Workers who were just arriving
in the city, whether for the season or forever, typically lived
in boarding houses. Boarding houses were usually filled with
workers who had come from the same region, and a newly arrived
worker would seek out the boarding house from his region. There
he would likely receive a warm welcome and help getting adjusted
and finding a job.
Boarding houses typically
rented what they called furnished rooms by the night, week, or
month. The rooms actually consisted only of dormitory style plank
beds. Workers would often be assigned two to a bed with someone
they had never met before. They, however, probably saw it as
somewhat of an improvement over country life where families typically
slept with the livestock.
picture shows a cross section of a typical apartment building.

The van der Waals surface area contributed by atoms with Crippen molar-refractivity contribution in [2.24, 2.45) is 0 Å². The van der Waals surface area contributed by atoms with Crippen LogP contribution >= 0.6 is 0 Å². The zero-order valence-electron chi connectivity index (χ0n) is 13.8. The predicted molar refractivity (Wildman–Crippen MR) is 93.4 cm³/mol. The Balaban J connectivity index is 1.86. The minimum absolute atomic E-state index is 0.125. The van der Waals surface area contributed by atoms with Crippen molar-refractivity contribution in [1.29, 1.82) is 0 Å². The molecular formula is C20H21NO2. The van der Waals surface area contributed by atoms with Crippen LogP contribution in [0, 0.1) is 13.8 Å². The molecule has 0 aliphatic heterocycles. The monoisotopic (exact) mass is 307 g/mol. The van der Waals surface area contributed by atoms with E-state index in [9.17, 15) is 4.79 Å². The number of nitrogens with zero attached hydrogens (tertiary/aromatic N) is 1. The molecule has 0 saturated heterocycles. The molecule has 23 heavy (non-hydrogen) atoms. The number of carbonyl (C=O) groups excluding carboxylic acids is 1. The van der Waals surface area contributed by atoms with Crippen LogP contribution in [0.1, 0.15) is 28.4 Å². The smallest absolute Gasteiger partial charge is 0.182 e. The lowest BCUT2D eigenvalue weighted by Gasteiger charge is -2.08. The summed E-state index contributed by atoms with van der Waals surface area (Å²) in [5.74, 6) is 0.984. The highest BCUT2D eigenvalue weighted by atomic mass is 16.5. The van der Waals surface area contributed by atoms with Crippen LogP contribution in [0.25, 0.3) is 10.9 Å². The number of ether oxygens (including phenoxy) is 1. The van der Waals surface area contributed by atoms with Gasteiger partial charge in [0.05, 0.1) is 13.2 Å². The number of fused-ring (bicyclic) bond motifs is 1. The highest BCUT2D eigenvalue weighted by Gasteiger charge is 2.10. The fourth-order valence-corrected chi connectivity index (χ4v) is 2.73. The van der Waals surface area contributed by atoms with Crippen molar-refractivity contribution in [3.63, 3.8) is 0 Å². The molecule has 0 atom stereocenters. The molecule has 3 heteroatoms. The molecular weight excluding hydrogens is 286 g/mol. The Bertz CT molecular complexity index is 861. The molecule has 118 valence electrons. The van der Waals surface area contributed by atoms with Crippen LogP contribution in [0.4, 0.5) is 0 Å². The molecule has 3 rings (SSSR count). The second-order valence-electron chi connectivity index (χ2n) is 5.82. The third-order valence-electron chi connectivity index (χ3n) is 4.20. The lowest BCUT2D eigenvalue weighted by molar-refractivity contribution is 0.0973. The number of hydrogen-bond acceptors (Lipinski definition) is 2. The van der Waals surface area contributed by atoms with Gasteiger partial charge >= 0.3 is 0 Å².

The working classes would occupy the fourth and most likely part
of the fifth floor.
House, about 1850.
Workers who had families,
or who had been established for longer often moved into apartments.
They typically consisted of one or two rooms, which might be
shared by more than one family or more than one generation of
the same family. In addition, they also served as a workshop
in many cases. For example, the husband of the family might be
a weaver, in which case the looms would be set up around the
apartment and the whole family would work on the weaving during
Apartment buildings of
the time were typically large stone buildings with very little
light or ventilation. The working class apartments in the building
often did not have a fireplace or any other source of heat, and
might not even have candles for light. this contibuted to the
great popularity of cafes. An apartment building might have shared
water and toilet on a landing or in a courtyard which all the
families in the building would use. Because all provisions, including
water had to be carried up the stairs, working class apartments
usually occupied the upper or upper two floors of any building.
The apartments might be as high as the sixth or seventh floor.